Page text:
Rev Diana Nkesiga, the vicar of All Saints Cathedral Nakasero, says the journey to uplift women clergy in ministry has been on since the 1960s.
The amiable Nkesiga says a lot has been achieved regarding the uplifting of women clergy in ministry but a lot still needs to be done. She says at the start, women in church service started work as commissioned workers. They would then be made deaconesses.
Most women served on this rank for decades because women couldn’t be ordained. Rev Prudence Kaddu, for example, one of the first females to train in Theology, was commissioned on November 12, 1967 and ordained deacon in December 1978. But Kaddu was only ordained priest in 1990, 24 years after her training.
Nkesiga recalls that it was 1983 when Bishop Festo Kivengere ordained the first three women as priests.
“It was controversial at the time.”
On her part, Nkesiga was a commissioned worker in 1989 and was ordained deacon in 1991. She recalls she was meant to be priested in 1992 but she was left out.
“No reason was given, but I remember I was pregnant with my second born.”
She was then serving in South Africa and recalls that at that time the debate was also raging on the priesthood of women. It was eventually lost in the synod. While in South Africa in 1994, then Bishop Misaeri Kauma of Namirembe diocese called Nkesiga for ordination, but his tenure was also ending.
Kawuma was replaced by Bishop Balagadde Ssekadde.
“I almost missed. But I was priested with people I had taught; they [almost got] priested before me.”
Back in South Africa, she says, it was difficult for a woman to be posted to a parish. Nkesiga was posted to a university as a chaplain, but not in a regular church. Her employment terms differed from those of men doing similar work.
“It was half pay, no pension, no medical, no car.”
Nkesiga shows a photo of herself standing in front of a church clad in the collar, carrying a placard with the words: “Unemployed female priest, two sons, one husband. God bless.”
She, however, says people like Bishop Desmond Tutu were supportive to uplifting women in ministry. She vividly recalls a personal turning point in 1995. Bishop Tutu told her: “Don’t tell your friends, but on Wednesday you are going to celebrate Holy Communion.”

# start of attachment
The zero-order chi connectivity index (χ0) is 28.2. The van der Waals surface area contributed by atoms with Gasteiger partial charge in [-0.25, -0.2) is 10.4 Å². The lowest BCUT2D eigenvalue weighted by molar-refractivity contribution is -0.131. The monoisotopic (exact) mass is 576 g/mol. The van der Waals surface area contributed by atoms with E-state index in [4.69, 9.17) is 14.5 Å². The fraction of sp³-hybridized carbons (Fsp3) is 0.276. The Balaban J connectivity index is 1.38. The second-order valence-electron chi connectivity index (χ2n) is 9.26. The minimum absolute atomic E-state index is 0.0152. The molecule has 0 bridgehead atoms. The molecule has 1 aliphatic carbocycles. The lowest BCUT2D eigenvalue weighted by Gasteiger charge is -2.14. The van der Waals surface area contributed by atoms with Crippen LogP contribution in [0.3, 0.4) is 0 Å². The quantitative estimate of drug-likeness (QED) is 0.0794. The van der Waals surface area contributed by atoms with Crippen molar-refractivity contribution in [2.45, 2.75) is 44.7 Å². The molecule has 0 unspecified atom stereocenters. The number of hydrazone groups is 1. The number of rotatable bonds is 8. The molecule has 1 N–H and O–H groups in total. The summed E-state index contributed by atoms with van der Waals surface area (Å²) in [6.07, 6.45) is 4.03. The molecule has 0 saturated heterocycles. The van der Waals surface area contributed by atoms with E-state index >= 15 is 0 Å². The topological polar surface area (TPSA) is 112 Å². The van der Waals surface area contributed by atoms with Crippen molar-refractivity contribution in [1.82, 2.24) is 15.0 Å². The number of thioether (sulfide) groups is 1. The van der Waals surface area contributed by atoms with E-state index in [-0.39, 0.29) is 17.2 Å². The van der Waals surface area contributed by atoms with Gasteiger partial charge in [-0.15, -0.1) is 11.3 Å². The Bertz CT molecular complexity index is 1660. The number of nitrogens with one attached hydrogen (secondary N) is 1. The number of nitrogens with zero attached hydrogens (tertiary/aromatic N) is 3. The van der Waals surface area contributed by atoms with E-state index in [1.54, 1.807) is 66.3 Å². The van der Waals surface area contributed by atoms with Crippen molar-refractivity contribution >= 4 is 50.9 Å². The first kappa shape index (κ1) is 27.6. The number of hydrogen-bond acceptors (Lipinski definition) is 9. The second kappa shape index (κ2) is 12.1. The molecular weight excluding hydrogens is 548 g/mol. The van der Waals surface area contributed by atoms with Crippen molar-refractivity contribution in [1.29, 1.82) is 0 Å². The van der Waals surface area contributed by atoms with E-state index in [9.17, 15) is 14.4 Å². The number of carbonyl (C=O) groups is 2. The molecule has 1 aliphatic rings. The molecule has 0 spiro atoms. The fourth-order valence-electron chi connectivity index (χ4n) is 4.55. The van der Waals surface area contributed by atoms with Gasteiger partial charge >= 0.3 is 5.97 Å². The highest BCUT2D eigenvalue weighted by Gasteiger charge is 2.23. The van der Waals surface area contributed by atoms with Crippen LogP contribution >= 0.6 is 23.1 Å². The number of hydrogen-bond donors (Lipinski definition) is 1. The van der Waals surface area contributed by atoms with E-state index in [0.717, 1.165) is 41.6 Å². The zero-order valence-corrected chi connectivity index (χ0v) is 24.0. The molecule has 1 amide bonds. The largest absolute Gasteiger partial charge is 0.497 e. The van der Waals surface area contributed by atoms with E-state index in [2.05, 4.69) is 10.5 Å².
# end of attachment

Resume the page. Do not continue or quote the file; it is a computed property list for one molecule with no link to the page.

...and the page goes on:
It was a preserve of male priests. With the bishop’s approval, she started preparing.
On the d-day, she recalls: “Fellow priests and the congregation thought I was just preparing to give way to male priests to celebrate the Holy Communion. When I stood to serve, the congregation froze. When I asked the congregation to draw near with faith and receive the Holy Communion, no one came. A few people even walked out.”
She recalls that Bishop Tutu stepped out, knelt in front of her and she served him. It was after Tutu’s act of humility that the rest of the congregation also came. Bishop Tutu remains one of the icons supporting women emancipation in the church.
On what it will take to have a women bishop, Nkesiga says: “It will take a big turn of attitude. The ministry of Christ is a serving ministry; I think it must be God’s moving to take you. But as a far as ability and qualification is concerned, it’s possible because there are women with experience.”
But she is happy that the number of female priests in Uganda has risen to about 200, while some dioceses have rules making some positions mandatory for female priests. At All Saints cathedral, the vicar must be a woman.
Nonetheless, Nkesiga said she is not aware of a female priest in Uganda above the rank of vicar. She says there are women priests with even PhDs, but they are in the academia and the church posts them to head ministries such as Mothers Union and other administrative roles at province level.
Women priests have been lobbying for a change in the status quo through constitutional amendments.
“Even as I speak now, our constitution is being revised and a lot of the changes have been gender-related,” she said.